Sidedress N and PSNT Sampling for Corn

As this year’s corn crop begins to emerge and stretch out, it is time to prepare for sidedress N applications. Sidedress N for corn can be applied any time after planting, but the target window is generally between growth stages V4 and V8, before rapid corn N uptake occurs. Sidedress N application may be considered for several reasons:

  • In areas that have received excess rainfall this spring, soils that are highly susceptible to in-season N loss from leaching or denitrification may have lost considerable N, and corn may require supplemental sidedress N.
  • In areas that were dry last year and continued to be dry this spring, some growers may have applied lower preplant N rates in anticipation of drought and lower corn yield. If timely rainfall arrives in June, corn yield potential may increase and require supplemental sidedress N.
  • Some growers have experienced too many years of one or both situations above, and they have made planned split N applications part of their standard N management strategy.

Whether your N management strategy includes a preplanned sidedress N application or not, the Pre-Sidedress Soil Nitrate Test (PSNT) is one tool to help make decisions about in-season N application. You may also hear this test called the Late-Spring Soil Nitrate Test (LSNT) in Iowa. PSNT is an in-season soil nitrate test used during the early growing season to determine if additional sidedress N fertilizer is needed. PSNT helps assess available soil nitrate-N prior to rapid corn N uptake and the likelihood of corn yield response to sidedress N application.

PSNT requires a 0-12 inch depth soil sample taken when corn plants are 6-12 inches tall (at the whorl), usually in late May or early June. Late-planted corn may not reach that height before mid-June, but PSNT soil samples should still be collected during the first two weeks of June. The recommend soil sampling procedure requires 16 to 24 soil cores taken randomly, staggering your soil cores across the row as you go (see ISU publication below). All soil cores should be placed in the soil sample bag and submitted to the laboratory within 24 hours or stored in the refrigerator.

You can submit PSNT soil samples using the online AGVISOR program by choosing the “Corn Sidedress N” crop choice and submitting a 0-12 inch soil sample for nitrate analysis (see online submission instructions below). AGVISOR will generate sidedress N fertilizer guidelines, using the PSNT critical level of 25 ppm nitrate-N (0-12 inch depth). If PSNT is greater than 25 ppm nitrate-N, then the probability of any corn yield response to additional sidedress N is low. If spring rainfall was above normal, then the PSNT critical level of 20 to 22 ppm nitrate-N (0-12 inch depth) should be used. The ISU publication discusses PSNT interpretation for excessive rainfall and manured soils.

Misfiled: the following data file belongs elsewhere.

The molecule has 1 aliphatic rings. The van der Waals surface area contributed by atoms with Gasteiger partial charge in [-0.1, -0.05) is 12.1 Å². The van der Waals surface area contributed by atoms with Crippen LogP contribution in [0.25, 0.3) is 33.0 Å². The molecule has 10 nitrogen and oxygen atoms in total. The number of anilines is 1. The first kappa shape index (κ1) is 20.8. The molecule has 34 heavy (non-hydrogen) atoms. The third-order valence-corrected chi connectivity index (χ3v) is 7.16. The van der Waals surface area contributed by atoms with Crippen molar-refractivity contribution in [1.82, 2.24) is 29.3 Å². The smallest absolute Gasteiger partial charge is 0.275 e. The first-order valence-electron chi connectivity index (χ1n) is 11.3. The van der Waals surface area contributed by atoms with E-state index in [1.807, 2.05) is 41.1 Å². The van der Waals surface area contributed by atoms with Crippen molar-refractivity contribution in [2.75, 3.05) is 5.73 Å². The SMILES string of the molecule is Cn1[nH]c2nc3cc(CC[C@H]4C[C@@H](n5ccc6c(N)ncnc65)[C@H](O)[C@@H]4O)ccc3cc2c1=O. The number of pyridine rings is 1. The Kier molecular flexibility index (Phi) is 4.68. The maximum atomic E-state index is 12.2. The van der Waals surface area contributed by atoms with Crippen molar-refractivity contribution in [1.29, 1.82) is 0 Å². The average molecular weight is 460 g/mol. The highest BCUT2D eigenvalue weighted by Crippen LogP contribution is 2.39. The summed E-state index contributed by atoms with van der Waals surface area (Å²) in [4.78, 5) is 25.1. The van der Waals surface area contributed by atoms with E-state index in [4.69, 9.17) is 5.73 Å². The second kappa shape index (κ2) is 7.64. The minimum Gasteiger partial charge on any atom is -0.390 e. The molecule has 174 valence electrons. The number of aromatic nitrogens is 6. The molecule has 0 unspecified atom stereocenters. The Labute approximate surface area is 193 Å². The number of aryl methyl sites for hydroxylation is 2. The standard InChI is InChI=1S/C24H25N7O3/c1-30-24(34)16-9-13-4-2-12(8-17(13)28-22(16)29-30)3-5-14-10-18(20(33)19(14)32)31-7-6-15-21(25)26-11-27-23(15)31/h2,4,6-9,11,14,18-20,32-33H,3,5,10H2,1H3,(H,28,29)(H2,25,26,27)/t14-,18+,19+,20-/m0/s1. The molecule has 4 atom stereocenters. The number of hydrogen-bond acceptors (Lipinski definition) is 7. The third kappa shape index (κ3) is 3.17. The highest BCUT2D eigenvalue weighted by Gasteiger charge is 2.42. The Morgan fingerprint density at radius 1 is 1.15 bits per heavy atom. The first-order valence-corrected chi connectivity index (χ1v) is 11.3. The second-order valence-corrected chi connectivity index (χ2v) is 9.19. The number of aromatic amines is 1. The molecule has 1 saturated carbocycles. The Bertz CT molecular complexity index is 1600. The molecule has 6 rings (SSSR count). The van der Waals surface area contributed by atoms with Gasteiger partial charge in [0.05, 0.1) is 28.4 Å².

If PSNT is utilized after excessive rainfall, the soil cores will be wet and difficult to mix in the field. Therefore, it is best to send all soil cores to the laboratory to be dried and ground, ensuring a well-blended soil sample for analysis. Although in-field soil nitrate analyzers have improved over the years, the difficult task of blending wet, sticky soil cores in the field still remains. The only way to get accurate, repeatable soil analysis results is to dry, grind, and blend the entire soil sample in the laboratory before analysis.

AGVISE provides 24-hour turnaround on PSNT soil samples. The soil samples are analyzed and reported the next business day after arrival. Soil test results are posted on the online AGVISOR program for quick and easy access. With AGVISE, you get not only great service but also the highest quality data with four decades of soil testing experience.

Pre-Sidedress Soil Nitrate Test (PSNT) resources
Instructions for submitting PSNT online
Late-Spring Soil Nitrate Test, Iowa State University
PSNT in a delayed spring, Iowa State University

Please call our technical support staff if you have any questions on PSNT and interpreting the soil test results for sidedress N application.

Updated: 4 June 2020